Modeling the 3D Printing of Nanocellulose Hydrogels

Antti Paajanen, Tatu Pinomaa, Heikki Pajari, Sini Metsä-Kortelainen, Panu Lahtinen, Asta Nurmela

    Research output: Contribution to conferenceConference articleScientific


    Cellulose-based materials are a promising biomaterial candidate for certain medical applications, such as wound-care products. We studied the potential of nanocellulose-based hydrogels for use as pastes in the 3D printing of structures with special functionality for medical applications. We used computational fluid dynamics (CFD) to relate the rheological properties of the paste and the printing parameters to the resolution and quality of the printed specimen. The considered printing paste was two times microfluidized bleached kraft pulp pretreated with TEMPO-mediated oxidation. Transient and steady-state rheometry was carried out to obtain parameters for rheological modelling, and capillary viscosimetry was used to verify the limiting behavior at very high shear rates. 3D printing experiments were carried out for validation, to determine the dependency between operating pressure and mass flow within the nozzle, as well as the printing speed and line resolution at constant operating pressure. Different levels of rheological description were considered for explaining the observed flow behavior. These include models with both instantaneous and history-dependent response to the flow conditions. We implemented separate CFD models for the flow conditions inside the printing head and during the deposition. Volume of fluid method was used to describe the interaction between the hydrogel and the surrounding air. The calculations were performed with the open source CFD package OpenFOAM. The rheometry showed that, under steady-state conditions, the nanocellulose hydrogel accurately follows power-law fluid behavior. However, transient experiments indicated that thixotropy plays a significant role in situations with rapidly varying shear rates. The CFD analysis of the printing head revealed that practical shear rates can reach much higher values than ones considered in conventional rheometry. The effect of thixotropy on the flow was studied both inside the printing head and during deposition. We demonstrated the feasibility of the models to describe the main elements of the 3D printing process. The models can be used to study the sensitivity of the printing resolution and specimen quality on the material properties and the printing parameters.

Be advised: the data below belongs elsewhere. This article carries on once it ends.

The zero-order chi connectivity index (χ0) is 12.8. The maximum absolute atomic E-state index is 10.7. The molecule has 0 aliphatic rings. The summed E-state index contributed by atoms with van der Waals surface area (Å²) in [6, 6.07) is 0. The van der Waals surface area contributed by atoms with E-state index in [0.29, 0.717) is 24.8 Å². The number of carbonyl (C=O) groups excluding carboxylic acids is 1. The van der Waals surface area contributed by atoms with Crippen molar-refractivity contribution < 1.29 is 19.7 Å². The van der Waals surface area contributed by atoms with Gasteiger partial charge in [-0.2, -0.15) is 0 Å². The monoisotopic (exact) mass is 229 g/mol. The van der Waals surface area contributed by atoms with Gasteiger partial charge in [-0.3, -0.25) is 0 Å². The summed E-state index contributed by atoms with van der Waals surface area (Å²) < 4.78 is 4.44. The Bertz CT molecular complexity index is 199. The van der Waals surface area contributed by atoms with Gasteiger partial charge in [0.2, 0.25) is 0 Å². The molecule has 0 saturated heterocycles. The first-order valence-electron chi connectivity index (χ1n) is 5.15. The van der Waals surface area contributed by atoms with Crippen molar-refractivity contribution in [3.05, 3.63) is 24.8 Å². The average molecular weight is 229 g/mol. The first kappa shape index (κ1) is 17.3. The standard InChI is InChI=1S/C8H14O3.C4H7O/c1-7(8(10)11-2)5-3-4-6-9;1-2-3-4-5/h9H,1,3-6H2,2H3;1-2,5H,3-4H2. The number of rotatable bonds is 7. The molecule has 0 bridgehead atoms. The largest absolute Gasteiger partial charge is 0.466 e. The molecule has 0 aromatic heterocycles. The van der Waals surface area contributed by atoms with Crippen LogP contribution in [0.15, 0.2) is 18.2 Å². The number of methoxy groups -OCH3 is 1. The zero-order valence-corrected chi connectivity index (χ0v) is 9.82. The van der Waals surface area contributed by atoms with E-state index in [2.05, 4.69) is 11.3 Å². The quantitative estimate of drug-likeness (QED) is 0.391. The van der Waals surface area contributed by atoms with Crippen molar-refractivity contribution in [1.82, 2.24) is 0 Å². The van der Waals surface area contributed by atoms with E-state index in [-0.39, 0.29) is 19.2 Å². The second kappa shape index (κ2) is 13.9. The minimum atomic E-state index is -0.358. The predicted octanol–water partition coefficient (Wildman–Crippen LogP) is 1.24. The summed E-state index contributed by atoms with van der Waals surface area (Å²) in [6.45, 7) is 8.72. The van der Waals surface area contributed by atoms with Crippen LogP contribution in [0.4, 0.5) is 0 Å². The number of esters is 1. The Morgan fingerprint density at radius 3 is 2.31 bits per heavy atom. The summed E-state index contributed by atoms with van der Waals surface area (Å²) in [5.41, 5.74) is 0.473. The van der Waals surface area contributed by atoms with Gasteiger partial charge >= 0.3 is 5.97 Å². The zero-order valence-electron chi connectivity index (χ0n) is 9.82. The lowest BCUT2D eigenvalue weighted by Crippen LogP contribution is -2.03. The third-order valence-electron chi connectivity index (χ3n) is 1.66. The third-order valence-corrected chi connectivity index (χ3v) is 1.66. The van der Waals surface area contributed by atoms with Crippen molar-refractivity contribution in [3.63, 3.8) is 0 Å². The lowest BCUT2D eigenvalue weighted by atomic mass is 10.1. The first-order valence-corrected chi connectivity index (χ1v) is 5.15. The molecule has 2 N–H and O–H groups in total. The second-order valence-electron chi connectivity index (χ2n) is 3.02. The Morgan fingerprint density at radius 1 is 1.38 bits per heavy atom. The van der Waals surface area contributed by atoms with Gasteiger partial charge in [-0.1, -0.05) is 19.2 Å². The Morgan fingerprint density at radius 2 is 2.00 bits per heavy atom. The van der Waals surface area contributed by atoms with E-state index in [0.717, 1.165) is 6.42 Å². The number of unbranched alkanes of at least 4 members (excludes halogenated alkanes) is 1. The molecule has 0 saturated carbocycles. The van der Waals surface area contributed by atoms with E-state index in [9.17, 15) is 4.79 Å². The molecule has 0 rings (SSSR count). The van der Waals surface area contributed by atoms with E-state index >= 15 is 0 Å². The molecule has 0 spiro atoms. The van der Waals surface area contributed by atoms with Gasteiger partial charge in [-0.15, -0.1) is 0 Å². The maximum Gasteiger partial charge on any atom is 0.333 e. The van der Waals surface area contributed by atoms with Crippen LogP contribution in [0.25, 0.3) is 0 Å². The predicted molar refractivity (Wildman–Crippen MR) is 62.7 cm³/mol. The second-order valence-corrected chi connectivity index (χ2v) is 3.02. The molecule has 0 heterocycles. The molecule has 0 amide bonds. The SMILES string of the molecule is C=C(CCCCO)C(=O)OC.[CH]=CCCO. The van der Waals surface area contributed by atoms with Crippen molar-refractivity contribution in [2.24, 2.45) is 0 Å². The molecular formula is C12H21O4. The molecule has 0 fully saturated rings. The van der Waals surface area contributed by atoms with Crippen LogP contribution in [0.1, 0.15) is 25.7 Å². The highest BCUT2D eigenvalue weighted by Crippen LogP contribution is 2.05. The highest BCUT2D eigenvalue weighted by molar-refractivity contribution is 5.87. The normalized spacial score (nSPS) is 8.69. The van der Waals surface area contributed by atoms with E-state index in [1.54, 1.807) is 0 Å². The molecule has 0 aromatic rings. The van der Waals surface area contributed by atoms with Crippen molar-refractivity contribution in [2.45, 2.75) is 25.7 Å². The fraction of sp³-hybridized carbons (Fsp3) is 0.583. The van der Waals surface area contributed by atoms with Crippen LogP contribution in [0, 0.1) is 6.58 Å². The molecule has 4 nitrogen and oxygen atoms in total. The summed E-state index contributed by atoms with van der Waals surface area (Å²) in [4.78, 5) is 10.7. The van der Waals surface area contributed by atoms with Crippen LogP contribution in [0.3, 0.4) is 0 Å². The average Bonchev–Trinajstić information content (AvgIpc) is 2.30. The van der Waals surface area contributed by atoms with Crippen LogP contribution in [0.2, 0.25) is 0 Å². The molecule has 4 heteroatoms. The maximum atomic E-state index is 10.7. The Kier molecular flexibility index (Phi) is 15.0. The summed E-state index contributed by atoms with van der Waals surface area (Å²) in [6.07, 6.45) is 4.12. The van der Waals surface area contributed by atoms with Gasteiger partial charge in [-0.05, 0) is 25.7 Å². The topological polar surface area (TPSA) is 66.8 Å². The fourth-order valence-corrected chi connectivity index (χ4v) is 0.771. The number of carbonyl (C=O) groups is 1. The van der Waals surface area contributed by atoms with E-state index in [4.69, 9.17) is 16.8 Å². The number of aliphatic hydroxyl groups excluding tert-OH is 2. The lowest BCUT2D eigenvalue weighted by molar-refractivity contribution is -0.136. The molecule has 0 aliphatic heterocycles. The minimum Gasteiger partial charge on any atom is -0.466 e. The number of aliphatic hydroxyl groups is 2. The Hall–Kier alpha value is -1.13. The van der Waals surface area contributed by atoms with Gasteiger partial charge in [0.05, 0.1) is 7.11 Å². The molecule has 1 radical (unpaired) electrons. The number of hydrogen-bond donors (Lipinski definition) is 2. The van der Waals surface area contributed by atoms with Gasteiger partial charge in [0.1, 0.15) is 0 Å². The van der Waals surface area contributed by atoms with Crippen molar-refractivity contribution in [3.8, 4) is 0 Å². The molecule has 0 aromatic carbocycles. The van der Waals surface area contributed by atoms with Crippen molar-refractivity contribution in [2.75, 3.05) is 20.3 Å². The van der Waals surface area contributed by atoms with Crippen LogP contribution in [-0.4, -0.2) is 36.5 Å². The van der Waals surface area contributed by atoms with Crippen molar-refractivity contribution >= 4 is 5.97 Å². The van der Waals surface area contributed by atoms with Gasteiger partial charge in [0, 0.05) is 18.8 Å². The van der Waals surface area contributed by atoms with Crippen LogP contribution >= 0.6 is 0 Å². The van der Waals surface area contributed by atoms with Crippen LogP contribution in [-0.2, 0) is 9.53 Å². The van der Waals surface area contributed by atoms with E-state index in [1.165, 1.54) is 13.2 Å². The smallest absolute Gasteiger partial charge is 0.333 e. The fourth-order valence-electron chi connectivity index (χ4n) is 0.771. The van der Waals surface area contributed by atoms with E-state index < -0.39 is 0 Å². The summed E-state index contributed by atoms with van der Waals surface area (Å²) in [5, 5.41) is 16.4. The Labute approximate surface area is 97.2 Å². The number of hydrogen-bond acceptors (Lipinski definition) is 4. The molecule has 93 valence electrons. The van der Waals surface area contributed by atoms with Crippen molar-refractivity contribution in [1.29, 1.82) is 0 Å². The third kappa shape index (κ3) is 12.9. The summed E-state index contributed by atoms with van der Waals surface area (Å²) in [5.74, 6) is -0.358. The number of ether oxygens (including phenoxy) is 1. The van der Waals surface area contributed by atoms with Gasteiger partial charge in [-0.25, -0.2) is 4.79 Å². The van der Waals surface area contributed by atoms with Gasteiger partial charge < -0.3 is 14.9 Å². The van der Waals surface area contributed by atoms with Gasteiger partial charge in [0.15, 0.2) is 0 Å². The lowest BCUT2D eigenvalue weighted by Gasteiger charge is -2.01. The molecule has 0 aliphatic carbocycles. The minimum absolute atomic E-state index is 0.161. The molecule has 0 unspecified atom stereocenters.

Original languageEnglish
    Publication statusPublished - 2016
    EventNAFEMS Exploring the Design Freedom of Additive Manufacturing through Simulation - Helsinki, Finland
    Duration: 22 Nov 201623 Nov 2016


    SeminarNAFEMS Exploring the Design Freedom of Additive Manufacturing through Simulation


    • 3D printing
    • nanocellulose
    • hydrogel
    • computational fluid dynamics
    • ProperTune


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